Skip to content

United Eliminates Complimentary Upgrades for More Hawaii Flights

Dec. 10, 2016
2 min read
United Eliminates Complimentary Upgrades for More Hawaii Flights
This post contains references to products from one or more of our advertisers. We may receive compensation when you click on links to those products. Terms apply to the offers listed on this page. For an explanation of our Advertising Policy, visit this page.
Sign up for our daily newsletter

United operates what you might refer to as a mini-hub at Honolulu International Airport (HNL), flying to a handful of South Pacific islands (via the "Island Hopper"), in addition to Tokyo (NRT), Guam (GUM) and the following mainland US destinations:

  • Chicago O'Hare (ORD)*
  • Denver (DEN)*
  • Houston (IAH)**
  • Newark (EWR)**
  • Washington, D.C. (IAD)**
  • Los Angeles (LAX)
  • San Francisco (SFO)

Currently, the airline doesn't offer complimentary upgrades to elite members on the above routes marked with a ** — if you're flying from Houston, Newark or Washington, your only option to upgrade is to redeem miles, a Regional Premier Upgrade or a Global Premier Upgrade (which are only issued to elite members). Mileage upgrades will run you as much as 30,000 miles + $500 each way, depending on the fare class.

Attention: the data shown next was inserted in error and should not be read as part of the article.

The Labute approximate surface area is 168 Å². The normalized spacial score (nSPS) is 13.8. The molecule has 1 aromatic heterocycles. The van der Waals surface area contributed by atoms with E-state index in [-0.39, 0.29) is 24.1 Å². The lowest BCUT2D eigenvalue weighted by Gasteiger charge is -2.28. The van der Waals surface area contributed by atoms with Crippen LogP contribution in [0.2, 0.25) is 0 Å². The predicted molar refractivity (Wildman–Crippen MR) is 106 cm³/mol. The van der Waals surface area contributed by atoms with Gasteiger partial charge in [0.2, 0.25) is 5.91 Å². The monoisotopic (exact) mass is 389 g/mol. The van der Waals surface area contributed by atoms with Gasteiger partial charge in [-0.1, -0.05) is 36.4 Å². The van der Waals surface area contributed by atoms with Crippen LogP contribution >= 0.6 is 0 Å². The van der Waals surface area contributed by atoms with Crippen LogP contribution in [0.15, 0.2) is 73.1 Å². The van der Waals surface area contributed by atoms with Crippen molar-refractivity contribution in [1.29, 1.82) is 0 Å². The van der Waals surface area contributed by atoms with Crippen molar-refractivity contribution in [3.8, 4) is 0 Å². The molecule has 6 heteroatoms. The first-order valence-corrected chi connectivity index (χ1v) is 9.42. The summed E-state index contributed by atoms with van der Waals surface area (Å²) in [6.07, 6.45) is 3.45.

For at least two of the routes mentioned above (Newark and Washington, D.C. to Honolulu), passengers who upgrade will almost certainly travel in a lie-flat seat, though Houston flights are often operated by a 777-200 with recliner seats, as are many Chicago and Denver flights (currently). However, United will soon be swapping in a new lie-flat 777 (with 3-4-3 seats in coach) on flights that currently have the recliners.


Around the same time — as of March 1, 2017 — these ORD and DEN flights will no longer be eligible for complimentary upgrades. Unfortunately this change will also impact Hawaii routes not operated by this new aircraft, including Chicago and Denver to Maui, and Denver to Kona on the Big Island and Kauai.

Notably, the 777s currently operating Honolulu flights from Chicago and Denver offer 32 first-class seats, while the reconfigured planes only have 28, so there will be fewer upgrade seats to go around either way.

H/T: View from the Wing